5: Evaluate and reflect on your ego strength
This is one of the most difficult steps, especially, from my experience, for academics. This involves a firm rejection of the impostor syndrome voice in your head and requires you to establish and maintain your sense of self, your sense of purpose, and the acknowledgement of your value as an individual. This one is very personal, and seems to be variable based on personality type, upbringing, and culture, but I think being aware of the strength of your ego is an important aspect of overcoming obstacles. Without this strength of ego it is even harder to see your crisis as something that can and will be overcome and formulate a strategy to resolve it. Additionally, recognising and valuing your ego strength will stop you from spiralling and catastrophizing, something i’ve definitely been guilty of.

6: Carry out an honest self-appraisal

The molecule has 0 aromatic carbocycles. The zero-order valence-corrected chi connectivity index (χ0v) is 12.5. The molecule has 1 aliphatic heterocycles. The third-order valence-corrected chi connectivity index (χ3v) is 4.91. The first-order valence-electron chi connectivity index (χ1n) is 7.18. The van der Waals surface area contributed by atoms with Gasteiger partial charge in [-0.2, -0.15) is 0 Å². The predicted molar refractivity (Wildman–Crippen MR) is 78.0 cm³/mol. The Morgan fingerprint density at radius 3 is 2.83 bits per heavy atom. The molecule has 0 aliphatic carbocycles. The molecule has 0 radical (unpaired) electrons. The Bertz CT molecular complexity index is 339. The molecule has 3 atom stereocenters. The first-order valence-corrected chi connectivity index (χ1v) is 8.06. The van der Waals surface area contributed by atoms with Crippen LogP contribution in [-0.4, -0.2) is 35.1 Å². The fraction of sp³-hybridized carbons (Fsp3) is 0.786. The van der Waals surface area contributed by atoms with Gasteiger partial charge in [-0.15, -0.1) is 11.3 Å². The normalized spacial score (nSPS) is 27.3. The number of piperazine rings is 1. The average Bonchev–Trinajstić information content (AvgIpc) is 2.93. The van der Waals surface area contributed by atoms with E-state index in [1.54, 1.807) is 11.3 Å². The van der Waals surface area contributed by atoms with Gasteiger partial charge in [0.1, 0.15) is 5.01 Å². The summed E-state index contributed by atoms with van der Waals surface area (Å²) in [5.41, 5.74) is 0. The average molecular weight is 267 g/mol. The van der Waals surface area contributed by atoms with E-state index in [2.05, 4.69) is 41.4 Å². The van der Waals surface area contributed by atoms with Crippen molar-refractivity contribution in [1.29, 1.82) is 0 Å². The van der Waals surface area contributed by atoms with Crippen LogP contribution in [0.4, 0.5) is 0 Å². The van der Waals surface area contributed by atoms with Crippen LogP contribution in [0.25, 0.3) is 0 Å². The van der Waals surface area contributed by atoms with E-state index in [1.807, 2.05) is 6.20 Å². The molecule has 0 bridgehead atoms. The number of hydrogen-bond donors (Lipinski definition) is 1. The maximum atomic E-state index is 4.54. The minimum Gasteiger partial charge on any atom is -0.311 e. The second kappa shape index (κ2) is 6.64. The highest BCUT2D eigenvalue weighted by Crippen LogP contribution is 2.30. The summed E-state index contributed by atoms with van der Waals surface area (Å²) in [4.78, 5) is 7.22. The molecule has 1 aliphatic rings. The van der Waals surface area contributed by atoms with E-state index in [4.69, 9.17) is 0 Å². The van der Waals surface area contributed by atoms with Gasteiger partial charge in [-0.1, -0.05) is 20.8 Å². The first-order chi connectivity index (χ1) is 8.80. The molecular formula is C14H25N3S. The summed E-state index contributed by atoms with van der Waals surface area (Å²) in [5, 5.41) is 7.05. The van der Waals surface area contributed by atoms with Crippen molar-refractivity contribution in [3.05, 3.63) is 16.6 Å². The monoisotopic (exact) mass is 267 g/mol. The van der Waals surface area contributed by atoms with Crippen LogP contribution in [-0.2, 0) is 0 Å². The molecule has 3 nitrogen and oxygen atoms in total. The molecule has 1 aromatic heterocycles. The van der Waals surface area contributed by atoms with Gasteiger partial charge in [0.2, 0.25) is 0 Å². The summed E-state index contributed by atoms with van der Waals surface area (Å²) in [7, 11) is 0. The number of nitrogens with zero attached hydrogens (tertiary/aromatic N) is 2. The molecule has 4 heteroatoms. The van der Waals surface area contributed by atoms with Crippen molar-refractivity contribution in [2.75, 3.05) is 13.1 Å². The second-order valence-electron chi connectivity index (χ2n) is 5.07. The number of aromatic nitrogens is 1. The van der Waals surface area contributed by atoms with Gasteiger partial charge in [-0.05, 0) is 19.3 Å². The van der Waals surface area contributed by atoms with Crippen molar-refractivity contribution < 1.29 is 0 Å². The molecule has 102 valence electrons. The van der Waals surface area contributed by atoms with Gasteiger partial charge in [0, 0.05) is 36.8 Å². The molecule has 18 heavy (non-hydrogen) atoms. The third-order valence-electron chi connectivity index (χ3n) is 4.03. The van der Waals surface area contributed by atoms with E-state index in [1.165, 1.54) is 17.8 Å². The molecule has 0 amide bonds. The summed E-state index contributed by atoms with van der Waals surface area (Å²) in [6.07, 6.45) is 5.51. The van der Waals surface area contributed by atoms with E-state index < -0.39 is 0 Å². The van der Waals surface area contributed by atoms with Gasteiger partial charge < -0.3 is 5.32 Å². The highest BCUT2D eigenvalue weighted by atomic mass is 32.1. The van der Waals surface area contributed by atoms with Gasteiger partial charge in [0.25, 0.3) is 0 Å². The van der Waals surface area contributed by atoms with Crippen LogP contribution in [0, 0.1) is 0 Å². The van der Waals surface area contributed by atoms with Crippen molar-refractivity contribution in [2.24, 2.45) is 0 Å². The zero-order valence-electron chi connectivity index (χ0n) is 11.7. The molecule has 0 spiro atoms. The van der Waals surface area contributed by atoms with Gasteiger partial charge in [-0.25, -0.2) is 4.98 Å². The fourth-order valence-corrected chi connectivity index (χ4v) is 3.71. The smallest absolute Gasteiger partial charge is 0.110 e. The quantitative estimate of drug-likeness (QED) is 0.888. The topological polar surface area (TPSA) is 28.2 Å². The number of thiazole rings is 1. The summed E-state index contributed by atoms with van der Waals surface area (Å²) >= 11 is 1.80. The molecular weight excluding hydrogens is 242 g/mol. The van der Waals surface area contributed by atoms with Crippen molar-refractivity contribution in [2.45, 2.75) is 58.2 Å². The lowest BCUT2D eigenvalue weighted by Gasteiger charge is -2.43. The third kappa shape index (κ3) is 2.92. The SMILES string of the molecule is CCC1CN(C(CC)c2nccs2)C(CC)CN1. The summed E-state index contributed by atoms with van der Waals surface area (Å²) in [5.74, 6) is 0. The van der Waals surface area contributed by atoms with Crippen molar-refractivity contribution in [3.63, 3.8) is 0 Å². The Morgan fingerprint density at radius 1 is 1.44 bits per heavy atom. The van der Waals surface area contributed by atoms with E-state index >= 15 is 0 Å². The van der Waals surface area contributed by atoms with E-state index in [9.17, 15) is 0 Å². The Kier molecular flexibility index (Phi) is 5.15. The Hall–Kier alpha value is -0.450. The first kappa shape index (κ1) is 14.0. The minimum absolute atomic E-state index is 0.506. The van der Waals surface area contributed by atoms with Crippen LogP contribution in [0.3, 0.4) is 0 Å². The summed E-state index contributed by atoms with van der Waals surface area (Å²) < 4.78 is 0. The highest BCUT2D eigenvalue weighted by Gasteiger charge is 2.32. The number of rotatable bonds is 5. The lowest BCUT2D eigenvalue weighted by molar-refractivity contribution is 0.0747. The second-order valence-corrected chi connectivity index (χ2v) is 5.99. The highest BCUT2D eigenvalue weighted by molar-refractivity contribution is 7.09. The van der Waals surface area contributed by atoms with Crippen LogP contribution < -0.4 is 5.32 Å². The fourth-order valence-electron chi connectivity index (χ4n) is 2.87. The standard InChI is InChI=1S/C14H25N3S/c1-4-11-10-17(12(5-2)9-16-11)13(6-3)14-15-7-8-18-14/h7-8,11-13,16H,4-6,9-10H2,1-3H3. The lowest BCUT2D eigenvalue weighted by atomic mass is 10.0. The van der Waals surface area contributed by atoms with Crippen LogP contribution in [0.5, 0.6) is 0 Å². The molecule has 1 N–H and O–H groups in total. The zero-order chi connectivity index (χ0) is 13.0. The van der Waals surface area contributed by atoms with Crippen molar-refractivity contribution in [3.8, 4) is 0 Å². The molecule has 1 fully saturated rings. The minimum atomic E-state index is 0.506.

Some of you might be thinking “okay NOW it’s my time to shine” but again - honest self-appraisal does not equate to tearing yourself down, it’s about coming up with an objective view of yourself. This is hard and I suspect most people aren’t good at it, either inflating their sense of self worth or destroying it completely. I think the most constructive way of self-appraisal is to figure out which aspects of your personality or skill-set might be hindering the resolution of the specific issues you previously identified. One of the key ideas Diamond describes with relation to this is to retain and build upon our strengths and address our weaknesses in the constructive form of developing coping strategies. For example, if you are stressed about being uncompetitive for grants or jobs you can ask yourself whether this is objectively true, because you have assessed you have knowledge/skill gaps in some area, or skewed by self depreciation. If it really is true that you’re not competitive or aren’t good enough at something then you have at least identified areas that you need to work on and can now aim to acquire the specific skills needed to resolve your crisis. Conversely, if you conclude it is not true that you’re uncompetitive/inexperienced then perhaps working on reaffirming your skills to yourself is what you really need.